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From: dmoews@xraysgi.ims.uconn.edu (David Moews)
Newsgroups: comp.lang.c,sci.math
Subject: Re: Contest: C BIGNUM BAKEOFF; clarification by the proposer (II)
Date: 12 Dec 2001 13:36:13 -0800
Organization: University of Connecticut IMS
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Xref: ccrwest.org comp.lang.c:435139 sci.math:420205
In Rule 7 I attempted to define a natural virtual machine that would allow
unsigned types but render useless the sorts of tricks with casts, shifts, etc.
that people have been trying to play. In this virtual machine, all integral
types have the same size (1 byte), and are represented as strings of bits
which are infinite to the left. These strings are always either 0 in all
except finitely many positions, or 1 in all except finitely many positions.
They can be viewed as (signed) integers by taking the bit string to be the
2s-complement representation of an integer; or they can be viewed as unsigned
quantities. Casts from one integral type to another do not change the
underlying bit string; therefore,
(int)(unsigned)-1 == -1 : (1)
-1 is represented by .......11111111111111;
(unsigned)-1 is represented by .......11111111111111;
(int)(unsigned)-1 is represented by .......11111111111111.
The logical operations ~, |, ^, and binary & are done bit by bit, and therefore
(int)~0U == -1 : (2)
0U is represented by .......00000000000000;
~0U is represented by .......11111111111111;
(int)~0U is represented by .......11111111111111.
Shifts are also done on the bit string representation. (This was not made
completely precise in rule 7 because I neglected to define the result of
a >> b or a << b where one of a and b was unsigned and the other was signed.
I apologize for this.) However, you should not think that computing ~0U >> 1
will shift 0 into the most significant bit, because there is no most
significant bit in an infinite bit string. This means that arithmetic and
logical right shifts are the same, so for a and b of types int, the
identity
(int)((unsigned)a >> b) == a >> b (3)
holds. This means that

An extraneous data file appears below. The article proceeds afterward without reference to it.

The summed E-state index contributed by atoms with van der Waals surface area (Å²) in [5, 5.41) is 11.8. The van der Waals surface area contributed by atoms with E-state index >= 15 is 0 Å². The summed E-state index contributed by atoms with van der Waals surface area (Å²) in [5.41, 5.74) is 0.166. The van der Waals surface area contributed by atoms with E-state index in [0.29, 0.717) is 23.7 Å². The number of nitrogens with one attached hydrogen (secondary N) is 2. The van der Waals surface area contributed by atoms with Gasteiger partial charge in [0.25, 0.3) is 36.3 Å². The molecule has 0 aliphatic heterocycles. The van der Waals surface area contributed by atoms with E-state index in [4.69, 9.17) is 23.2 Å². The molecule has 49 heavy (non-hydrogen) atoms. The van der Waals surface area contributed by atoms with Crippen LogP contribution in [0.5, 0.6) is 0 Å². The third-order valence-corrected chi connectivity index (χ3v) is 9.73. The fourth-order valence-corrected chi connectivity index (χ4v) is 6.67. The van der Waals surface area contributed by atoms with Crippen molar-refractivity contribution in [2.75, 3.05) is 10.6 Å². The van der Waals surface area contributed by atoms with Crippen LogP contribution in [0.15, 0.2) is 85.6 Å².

(int)(~0U>>1) == -1 : (4)
0U is represented by .......00000000000000;
~0U is represented by .......11111111111111;
~0U>>1 is represented by .......11111111111111
(each 1 bit is replaced by the 1 bit to its left);
(int)(~0U>>1) is represented by .......11111111111111.
For another example,
(int)((unsigned)-3>>1) == -2 : (5)
-3 is represented by .......11111111111101;
(unsigned)-3 is represented by .......11111111111101;
(unsigned)-3>>1 is represented by .......11111111111110;
(int)((unsigned)-3>>1) is represented by .......11111111111110,
which is the 2s-complement representation of -2.
If the right operand of a shift is unsigned, you should consider it to
be cast to a signed type before the shift is done. Also, I took the
liberty of making the identity
(a >> -b) == (a << b) (6)
true.
The arithmetic operators unary +, unary -, binary +, binary -, binary *,
and / give the mathematically expected result on signed integral types;
/ always rounds down towards -infinity. Their result on unsigned types is
illustrated by the identities, for a and b of type unsigned,
(int)(-a) == -(int)a , (7)
(int)(a + b) == (int)a + (int)b , (8)
(int)(a - b) == (int)a - (int)b , (9)
(int)(a * b) == (int)a * (int)b , (10)
(int)(a / b) == (int)a / (int)b . (11)
Finally, the relational operators order signed types in the mathematically
expected way, and unsigned types lexicographically on their bit strings.
In Rule 7 I also was not completely precise about which types could represent
values of which other types and the consequent rules for integral promotions.
My intent was as follows:
(i) All signed integral types represent a set of nonnegative
values and a set of negative values.
(ii) All unsigned integral types represent the same set of
nonnegative values as in (i) together with a set of
casted negative values.
(iii) The set of casted negative values is disjoint from the set
of negative values; so, no unsigned integral type can
represent all values of a signed integral type, and no signed
integral type can represent all values of an unsigned
integral type.
Therefore,
(iv) When an integral promotion is made, the types char, signed
char, and short int are converted to type int; the types unsigned
char and unsigned short int are converted to type unsigned int.
(v) If, during the usual arithmetic conversions, one operand
has type long int and one operand has type unsigned int,
both operands are converted to type unsigned long int.
I hope that this clarifies the virtual machine. Use of limits.h is
prohibited but some entries in it could nonetheless be defined:
CHAR_BIT is undefinable,
INT_MIN is undefinable,
INT_MAX is undefinable,
UINT_MAX is (~0U),
and so forth.
Finally, I claim that this virtual machine is not particularly outlandish.
Many real implementations of C already satisfy identities (1), (2), (7), (8),
(9), and (10).
--
David Moews dmoews@xraysgi.ims.uconn.edu